Normally, mortgage interest paid for primary residence is not tax deductible. However, if you rent out a portion of your principal residence, such as a room or a basement apartment, you can only claim the percentage attributed to your rental property. The CRA bases the percent on the square footage you rent out of your total home. For example, if your basement apartment is 800 square feet and the total square footage of your home is 2,000, you can claim only 40 percent of the interest and other expenses. You will also need to pay capital gains taxes on the portion of the house that is used to generate rental income when you sell.

Another situation is that, as long as there were no structural changes to the house to accommodate the rental and as long as you do not claim the capital cost allowance on the basement (i.e. not claim the expenses but simply pay taxes on $1500 rental income), entire home can still qualify for the principal residence tax exemption when you sell.
Member
Aug 17, 2006
397 posts
79 upvotes
Toronto
You'll have to do some math to figure out the answer to your question based on the information discussed above.
Ofirsc wrote:
Nov 6th, 2018 3:44 pm
The way I see it is, if you will invest that money somewhere else where you will receive better return than the interest offered by your mortgage (3% or whatever) than your money is better invested there.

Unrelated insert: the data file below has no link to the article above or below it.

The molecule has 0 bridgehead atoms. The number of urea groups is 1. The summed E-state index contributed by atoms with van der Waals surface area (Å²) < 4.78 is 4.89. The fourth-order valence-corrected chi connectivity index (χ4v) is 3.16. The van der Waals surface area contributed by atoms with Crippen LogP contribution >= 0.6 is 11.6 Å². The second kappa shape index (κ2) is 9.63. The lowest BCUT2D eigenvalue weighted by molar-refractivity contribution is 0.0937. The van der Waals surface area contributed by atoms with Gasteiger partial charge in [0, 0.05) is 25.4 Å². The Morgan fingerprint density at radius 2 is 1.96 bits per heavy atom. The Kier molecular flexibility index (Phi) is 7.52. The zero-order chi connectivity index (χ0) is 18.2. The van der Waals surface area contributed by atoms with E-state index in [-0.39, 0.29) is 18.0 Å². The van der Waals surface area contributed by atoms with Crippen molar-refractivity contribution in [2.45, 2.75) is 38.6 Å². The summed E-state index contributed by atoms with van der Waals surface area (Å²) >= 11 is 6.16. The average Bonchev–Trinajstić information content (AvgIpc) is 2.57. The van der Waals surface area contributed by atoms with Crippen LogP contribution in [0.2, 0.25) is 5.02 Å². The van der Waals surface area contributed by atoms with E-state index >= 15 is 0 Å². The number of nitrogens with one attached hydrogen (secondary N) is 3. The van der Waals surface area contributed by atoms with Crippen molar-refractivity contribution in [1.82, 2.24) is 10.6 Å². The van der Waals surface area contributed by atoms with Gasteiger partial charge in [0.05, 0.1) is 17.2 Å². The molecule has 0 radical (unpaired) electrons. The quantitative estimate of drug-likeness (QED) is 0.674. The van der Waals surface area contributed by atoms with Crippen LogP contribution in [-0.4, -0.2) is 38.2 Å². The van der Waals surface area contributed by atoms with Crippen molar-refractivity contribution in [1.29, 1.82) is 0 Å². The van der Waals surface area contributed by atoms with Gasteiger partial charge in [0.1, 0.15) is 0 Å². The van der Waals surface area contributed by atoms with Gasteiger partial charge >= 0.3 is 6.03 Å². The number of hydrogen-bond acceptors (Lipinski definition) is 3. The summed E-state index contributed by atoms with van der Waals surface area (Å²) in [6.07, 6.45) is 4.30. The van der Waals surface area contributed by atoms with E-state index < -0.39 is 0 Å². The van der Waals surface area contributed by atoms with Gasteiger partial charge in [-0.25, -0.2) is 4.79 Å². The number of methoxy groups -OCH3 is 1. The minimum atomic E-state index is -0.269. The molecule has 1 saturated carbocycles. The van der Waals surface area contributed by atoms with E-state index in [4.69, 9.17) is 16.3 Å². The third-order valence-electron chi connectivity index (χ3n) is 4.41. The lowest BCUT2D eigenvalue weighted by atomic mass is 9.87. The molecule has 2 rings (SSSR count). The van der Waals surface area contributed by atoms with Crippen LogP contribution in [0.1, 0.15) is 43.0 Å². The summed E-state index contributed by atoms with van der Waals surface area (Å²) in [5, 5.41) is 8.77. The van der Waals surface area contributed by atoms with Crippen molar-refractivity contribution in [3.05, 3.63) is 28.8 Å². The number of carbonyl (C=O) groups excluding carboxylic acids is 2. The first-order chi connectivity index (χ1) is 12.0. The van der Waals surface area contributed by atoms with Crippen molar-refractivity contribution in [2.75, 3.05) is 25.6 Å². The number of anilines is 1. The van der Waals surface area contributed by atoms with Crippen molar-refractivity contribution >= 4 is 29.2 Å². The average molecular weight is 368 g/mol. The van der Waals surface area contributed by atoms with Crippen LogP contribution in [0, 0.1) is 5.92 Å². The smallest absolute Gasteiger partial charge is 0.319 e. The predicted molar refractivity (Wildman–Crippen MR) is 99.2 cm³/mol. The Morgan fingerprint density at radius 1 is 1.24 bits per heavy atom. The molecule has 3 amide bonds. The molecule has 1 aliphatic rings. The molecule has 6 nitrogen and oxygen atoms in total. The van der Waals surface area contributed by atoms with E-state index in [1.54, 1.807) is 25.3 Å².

This is not quite true. Savings in mortgage interest is after tax savings. Assuming the highest tax bracket and returns in the form of interest, 3% mortgage interest is equivalent to 6% investment returns.
Sr. Member
Aug 15, 2013
756 posts
380 upvotes
Guelph
tweep0 wrote:
Nov 7th, 2018 12:41 am
This is not quite true. Savings in mortgage interest is after tax savings. Assuming the highest tax bracket and returns in the form of interest, 3% mortgage interest is equivalent to 6% investment returns.
Very true, and i see a lot of times ppl tend to miss this part. Though, if the other option is tax saving product like RRSP, than it becomes more interesting. Though, if alternate investments is stocks, as it stands, the stock markets are carrying high valuations and 6%/yr may not be realized for the next 5-7 years, so paying off early right now might be a good idea. Side note, renting out the basement may trigger capital gains tax (based on certain conditions) when you sell the house, even if its in a primary residence.
Insurance and Investment Advisor
Jr. Member
Jun 7, 2010
187 posts
16 upvotes
I am in a similar conundrum (except the rental/tax implications part)....so hopefully its ok to piggyback on your thread!?

My mortgages (2) mature in 2020, when the interest rates are projected to be higher than what we have today (expected bank prime is projected to be 5.5-6%). Based on this assumption, if I were to defer paying a lump sump payment(s) and instead create a conservative/diversified portfolio with appropriate bond allocation and equities I would guess with a time horizon of 15-20 years I would achieve a RoR of 7-8%. In contrast, by paying off the mortgage by 2020, after tax the RoR could be about 5.5-6 % (i.e. mortgage rate).

RoR from paid of mortgage combined with piece of mind that a paid off mortgage will provide me, I am heavily favoring paying the 2 mortgages off in chunks by 2020. Again, its only a projection and if the economy tanks then rates could go in different direction and my thesis will be stale :)

Also, I am in my late 30's with an aggressive portfolio (100% equites) in my maxed out registered accounts + corporate investments, so the two paid of mortgage amounts will almost be a bond allocation.

Am I missing something here or my assumptions are not very sound?